I can do a pretty wide array of things for the stage, but my forte is lighting. No one really gets lighting until it's too late, but it's something that can make or break a show. I did special events lighting and show lighting, and over time I developed habits. I knew what colors always looked good, and while I had some variation, I usually stuck to my own personal library. It was pretty safe.
I'm now doing a show that's pushing me out of my library. The costumer started handing me swatch after swatch of plaids. Orange plaid, pink plaid, white plaid, some kind of herringbones and pinstripes and bigstripes, all in a million colors.
The trouble with plaid is that if you throw the wrong light on it, the pattern will go away. Colors will get lost, which I'm sure wouldn't make the costumer very happy. Thing was, my original design concept was centered around an Early Theatre/Dirty Light motif, which was heavily based around the deep ambers of candlelight and gas flame. So. I had a problem.
I laid out all my million color swatches on the floor of the shop, and put an LED color changing fixture to cycle through colors, and literally sat and watched the plaids change color for about twenty minutes. Pinky Purple seemed to be the ticket, but you can't light an entire show in pinky purple. What's more, I am building houselights out of wine bottles and A-Lamps, and my prototype cast off this gorgeous deep twinkling green with an amber circle under the hole I cut in the glass. I had to find a way to work with what emerged as my three main colors: Pinky Purple, Deep Green, and Amber.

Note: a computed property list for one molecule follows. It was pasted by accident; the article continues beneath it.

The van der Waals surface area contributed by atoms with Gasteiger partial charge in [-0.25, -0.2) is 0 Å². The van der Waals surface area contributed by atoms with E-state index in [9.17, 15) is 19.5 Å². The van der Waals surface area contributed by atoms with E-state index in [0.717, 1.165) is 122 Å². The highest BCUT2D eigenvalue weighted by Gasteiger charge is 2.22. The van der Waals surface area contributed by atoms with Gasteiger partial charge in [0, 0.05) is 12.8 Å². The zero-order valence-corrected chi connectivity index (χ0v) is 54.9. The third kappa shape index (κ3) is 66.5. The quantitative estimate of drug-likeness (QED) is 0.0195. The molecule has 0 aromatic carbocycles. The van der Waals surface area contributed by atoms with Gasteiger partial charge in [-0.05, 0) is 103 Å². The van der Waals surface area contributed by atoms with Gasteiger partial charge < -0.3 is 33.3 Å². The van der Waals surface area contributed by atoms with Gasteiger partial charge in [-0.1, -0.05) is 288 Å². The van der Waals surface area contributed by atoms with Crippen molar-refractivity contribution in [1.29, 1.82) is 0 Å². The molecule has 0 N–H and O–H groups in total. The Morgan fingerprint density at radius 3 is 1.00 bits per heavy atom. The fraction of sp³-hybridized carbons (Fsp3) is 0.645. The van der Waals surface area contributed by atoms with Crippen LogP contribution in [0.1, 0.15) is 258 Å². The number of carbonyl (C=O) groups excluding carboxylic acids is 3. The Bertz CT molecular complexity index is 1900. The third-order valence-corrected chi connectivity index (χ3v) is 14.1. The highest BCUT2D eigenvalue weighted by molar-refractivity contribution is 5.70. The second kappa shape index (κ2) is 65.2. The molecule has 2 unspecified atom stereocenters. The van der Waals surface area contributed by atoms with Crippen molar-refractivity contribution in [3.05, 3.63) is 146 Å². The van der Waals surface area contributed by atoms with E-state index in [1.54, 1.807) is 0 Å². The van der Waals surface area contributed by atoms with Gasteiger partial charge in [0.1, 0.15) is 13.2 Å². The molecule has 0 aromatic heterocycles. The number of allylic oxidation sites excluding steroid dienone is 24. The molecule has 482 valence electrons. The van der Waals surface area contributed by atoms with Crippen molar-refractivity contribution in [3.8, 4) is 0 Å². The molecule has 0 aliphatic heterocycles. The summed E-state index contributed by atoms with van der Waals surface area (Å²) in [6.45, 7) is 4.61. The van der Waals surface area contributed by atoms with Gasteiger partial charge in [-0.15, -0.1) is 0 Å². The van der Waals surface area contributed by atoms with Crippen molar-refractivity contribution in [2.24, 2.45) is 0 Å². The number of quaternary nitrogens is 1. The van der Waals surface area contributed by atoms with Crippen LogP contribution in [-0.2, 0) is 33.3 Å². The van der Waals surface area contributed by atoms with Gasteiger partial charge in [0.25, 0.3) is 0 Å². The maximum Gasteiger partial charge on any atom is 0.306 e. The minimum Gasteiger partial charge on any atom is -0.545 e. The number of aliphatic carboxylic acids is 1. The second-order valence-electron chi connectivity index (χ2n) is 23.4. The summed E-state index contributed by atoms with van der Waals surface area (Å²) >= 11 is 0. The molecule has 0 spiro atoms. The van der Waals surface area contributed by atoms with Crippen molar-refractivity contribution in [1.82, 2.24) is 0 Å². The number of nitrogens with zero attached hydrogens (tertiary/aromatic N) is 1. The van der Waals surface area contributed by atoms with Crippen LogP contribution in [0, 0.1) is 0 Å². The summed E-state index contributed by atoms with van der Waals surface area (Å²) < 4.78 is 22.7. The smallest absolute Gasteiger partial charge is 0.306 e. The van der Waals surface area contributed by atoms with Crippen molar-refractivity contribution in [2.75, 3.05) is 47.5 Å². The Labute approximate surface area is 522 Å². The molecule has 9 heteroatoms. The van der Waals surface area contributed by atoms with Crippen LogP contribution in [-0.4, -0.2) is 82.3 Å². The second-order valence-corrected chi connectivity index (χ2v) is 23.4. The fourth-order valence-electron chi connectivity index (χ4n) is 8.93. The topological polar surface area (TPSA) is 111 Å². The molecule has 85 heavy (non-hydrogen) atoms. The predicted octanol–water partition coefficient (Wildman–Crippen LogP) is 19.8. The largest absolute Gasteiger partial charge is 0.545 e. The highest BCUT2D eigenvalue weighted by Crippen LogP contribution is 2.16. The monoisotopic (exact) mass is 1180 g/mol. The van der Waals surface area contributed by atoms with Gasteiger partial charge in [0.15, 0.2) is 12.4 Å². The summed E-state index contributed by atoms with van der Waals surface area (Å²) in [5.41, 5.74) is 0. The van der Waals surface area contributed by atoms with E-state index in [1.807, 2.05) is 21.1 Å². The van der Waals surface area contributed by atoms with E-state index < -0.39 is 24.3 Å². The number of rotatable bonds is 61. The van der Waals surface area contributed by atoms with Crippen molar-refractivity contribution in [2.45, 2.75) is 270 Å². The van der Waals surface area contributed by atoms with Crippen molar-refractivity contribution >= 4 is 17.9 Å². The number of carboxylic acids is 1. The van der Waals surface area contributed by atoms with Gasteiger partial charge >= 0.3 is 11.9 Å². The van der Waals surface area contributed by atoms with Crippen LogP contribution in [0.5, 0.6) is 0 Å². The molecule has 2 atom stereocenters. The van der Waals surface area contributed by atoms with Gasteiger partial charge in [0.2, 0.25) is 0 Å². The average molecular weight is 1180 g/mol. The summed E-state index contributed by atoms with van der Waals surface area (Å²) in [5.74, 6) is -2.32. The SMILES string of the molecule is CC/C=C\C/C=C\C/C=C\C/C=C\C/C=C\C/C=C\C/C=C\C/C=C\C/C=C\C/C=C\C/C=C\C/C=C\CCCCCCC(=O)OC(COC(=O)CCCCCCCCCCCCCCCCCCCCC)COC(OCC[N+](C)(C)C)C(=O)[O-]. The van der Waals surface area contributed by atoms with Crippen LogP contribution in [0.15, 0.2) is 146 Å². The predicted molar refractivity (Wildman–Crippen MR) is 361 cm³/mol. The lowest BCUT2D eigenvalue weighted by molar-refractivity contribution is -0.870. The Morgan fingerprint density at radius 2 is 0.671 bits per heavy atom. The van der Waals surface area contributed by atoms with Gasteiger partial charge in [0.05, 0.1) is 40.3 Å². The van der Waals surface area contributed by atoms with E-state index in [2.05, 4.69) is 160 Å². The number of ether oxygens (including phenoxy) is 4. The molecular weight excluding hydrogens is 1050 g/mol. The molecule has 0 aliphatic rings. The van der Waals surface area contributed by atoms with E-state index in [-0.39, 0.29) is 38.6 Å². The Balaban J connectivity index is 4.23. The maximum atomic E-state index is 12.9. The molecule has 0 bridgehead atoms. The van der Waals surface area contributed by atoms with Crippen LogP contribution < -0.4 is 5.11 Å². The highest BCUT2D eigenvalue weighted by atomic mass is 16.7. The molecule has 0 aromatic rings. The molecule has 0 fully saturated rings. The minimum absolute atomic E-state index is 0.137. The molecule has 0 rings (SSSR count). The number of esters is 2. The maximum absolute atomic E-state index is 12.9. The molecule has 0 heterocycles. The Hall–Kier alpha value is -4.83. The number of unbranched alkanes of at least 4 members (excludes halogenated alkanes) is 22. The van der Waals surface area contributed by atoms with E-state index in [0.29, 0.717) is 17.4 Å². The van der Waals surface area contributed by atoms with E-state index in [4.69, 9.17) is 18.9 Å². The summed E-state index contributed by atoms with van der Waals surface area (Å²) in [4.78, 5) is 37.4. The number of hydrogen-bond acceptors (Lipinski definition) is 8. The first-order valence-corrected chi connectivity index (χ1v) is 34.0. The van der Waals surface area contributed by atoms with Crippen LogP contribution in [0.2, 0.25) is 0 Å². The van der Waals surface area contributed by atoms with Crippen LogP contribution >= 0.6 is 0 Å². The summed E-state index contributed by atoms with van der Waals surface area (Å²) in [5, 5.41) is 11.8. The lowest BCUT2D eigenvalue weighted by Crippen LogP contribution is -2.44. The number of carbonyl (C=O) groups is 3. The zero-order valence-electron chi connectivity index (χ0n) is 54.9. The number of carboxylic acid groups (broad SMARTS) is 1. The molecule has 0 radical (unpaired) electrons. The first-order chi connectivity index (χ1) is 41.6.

I've said that I wanted my skating to support my theatre, and my theatre to support my skating. I've started to see skating as another extension of the art I do. Skating is an incredibly risky and all-in art form. So I went skating to clear my head. Coach Fab really wants me to do some crazy things, and every time I think I'm going to die trying. But I never do. I worked on lunges with 3 turns, pulled off a few and fell a few times, tried really laying back into it because I'd love to do a knee slide like Johnny Weir.... fell on that rather dramatically.
Coach Fab won't me stay comfortable for very long. He's stated that he never will. The minute I start getting cool with things, he asks for more. And I'm slowly delivering, and it's because I'm always willing to take those risks.
I had to start taking risks with my other art, too. So I yanked all the markers off my Safe colors and started over. I settled on a deep green, a newer color of smoky pink, a rich amber, a pinkyamber, a pinkypurple, a shade of brown and a sick looking hybrid of Neutral Density and Orange color. And off we went. I dropped color in my lights and started focusing. Stitch was at the console and I asked him to turn on the sidelight, the pink and the amber, and my husband (who had stopped in to have dinner and chat while I focused) looked up and said, "Wow, that's a bold choice."
The color on the stage was indescribable, but it worked. I had Stitch turn on the pinkypurple fronts and the bottle green backs, I plugged in my footlights half colored in amber and then had Stitch wander the stage carrying the most offensive of plaid swatches. It worked. I turned on the sickly Orange Sidelights and I can't even say how it popped. I almost squealed when I noticed that the Silver threads of a character's jacket will match his purple leggings perfectly in the backlight. I had managed to marry my concept of Dirty Light with the Plaids.
There's still work to do, but I feel accomplished. In skating I progress because I'm not afraid to take risks. I figure if I can fall on my face in front of 300+ people during a show, and get up to flourish and bow, what else is there? Take risks, or you'll have the best crossrolls in town but not much else. In Lighting I have to be the same way, or all my shows will start to look the same. As I move forward and start to do more design work, I have to hold onto that.
Take Risks. Risks are fun.